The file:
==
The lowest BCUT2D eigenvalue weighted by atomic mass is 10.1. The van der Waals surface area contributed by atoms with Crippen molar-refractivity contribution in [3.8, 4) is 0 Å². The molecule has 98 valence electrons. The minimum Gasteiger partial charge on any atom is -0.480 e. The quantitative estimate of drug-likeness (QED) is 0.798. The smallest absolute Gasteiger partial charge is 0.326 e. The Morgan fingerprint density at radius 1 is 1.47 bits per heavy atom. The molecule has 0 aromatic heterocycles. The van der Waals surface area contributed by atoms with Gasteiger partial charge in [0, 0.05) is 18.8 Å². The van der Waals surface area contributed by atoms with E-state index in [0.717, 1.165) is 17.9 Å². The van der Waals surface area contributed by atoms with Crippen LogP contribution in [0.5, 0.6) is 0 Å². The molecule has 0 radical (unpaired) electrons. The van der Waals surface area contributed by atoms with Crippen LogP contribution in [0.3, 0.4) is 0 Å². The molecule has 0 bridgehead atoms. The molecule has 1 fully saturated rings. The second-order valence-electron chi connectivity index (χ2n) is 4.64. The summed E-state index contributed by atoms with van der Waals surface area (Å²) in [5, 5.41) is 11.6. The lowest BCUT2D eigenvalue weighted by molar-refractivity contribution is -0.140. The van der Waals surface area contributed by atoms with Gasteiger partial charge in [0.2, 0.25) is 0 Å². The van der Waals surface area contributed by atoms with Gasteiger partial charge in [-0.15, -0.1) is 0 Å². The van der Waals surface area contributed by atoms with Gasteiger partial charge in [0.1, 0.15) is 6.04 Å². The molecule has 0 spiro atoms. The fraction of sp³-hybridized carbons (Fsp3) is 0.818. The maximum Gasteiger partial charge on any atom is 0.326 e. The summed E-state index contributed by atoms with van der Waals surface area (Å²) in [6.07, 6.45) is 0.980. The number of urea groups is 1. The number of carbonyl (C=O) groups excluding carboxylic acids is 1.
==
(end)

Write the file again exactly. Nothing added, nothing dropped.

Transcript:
The lowest BCUT2D eigenvalue weighted by atomic mass is 10.1. The van der Waals surface area contributed by atoms with Crippen molar-refractivity contribution in [3.8, 4) is 0 Å². The molecule has 98 valence electrons. The minimum Gasteiger partial charge on any atom is -0.480 e. The quantitative estimate of drug-likeness (QED) is 0.798. The smallest absolute Gasteiger partial charge is 0.326 e. The Morgan fingerprint density at radius 1 is 1.47 bits per heavy atom. The molecule has 0 aromatic heterocycles. The van der Waals surface area contributed by atoms with Gasteiger partial charge in [0, 0.05) is 18.8 Å². The van der Waals surface area contributed by atoms with E-state index in [0.717, 1.165) is 17.9 Å². The van der Waals surface area contributed by atoms with Crippen LogP contribution in [0.5, 0.6) is 0 Å². The molecule has 0 radical (unpaired) electrons. The van der Waals surface area contributed by atoms with Crippen LogP contribution in [0.3, 0.4) is 0 Å². The molecule has 0 bridgehead atoms. The molecule has 1 fully saturated rings. The second-order valence-electron chi connectivity index (χ2n) is 4.64. The summed E-state index contributed by atoms with van der Waals surface area (Å²) in [5, 5.41) is 11.6. The lowest BCUT2D eigenvalue weighted by molar-refractivity contribution is -0.140. The van der Waals surface area contributed by atoms with Gasteiger partial charge in [0.2, 0.25) is 0 Å². The van der Waals surface area contributed by atoms with Gasteiger partial charge in [-0.15, -0.1) is 0 Å². The van der Waals surface area contributed by atoms with Gasteiger partial charge in [0.1, 0.15) is 6.04 Å². The molecule has 0 spiro atoms. The fraction of sp³-hybridized carbons (Fsp3) is 0.818. The maximum Gasteiger partial charge on any atom is 0.326 e. The summed E-state index contributed by atoms with van der Waals surface area (Å²) in [6.07, 6.45) is 0.980. The number of urea groups is 1. The number of carbonyl (C=O) groups excluding carboxylic acids is 1.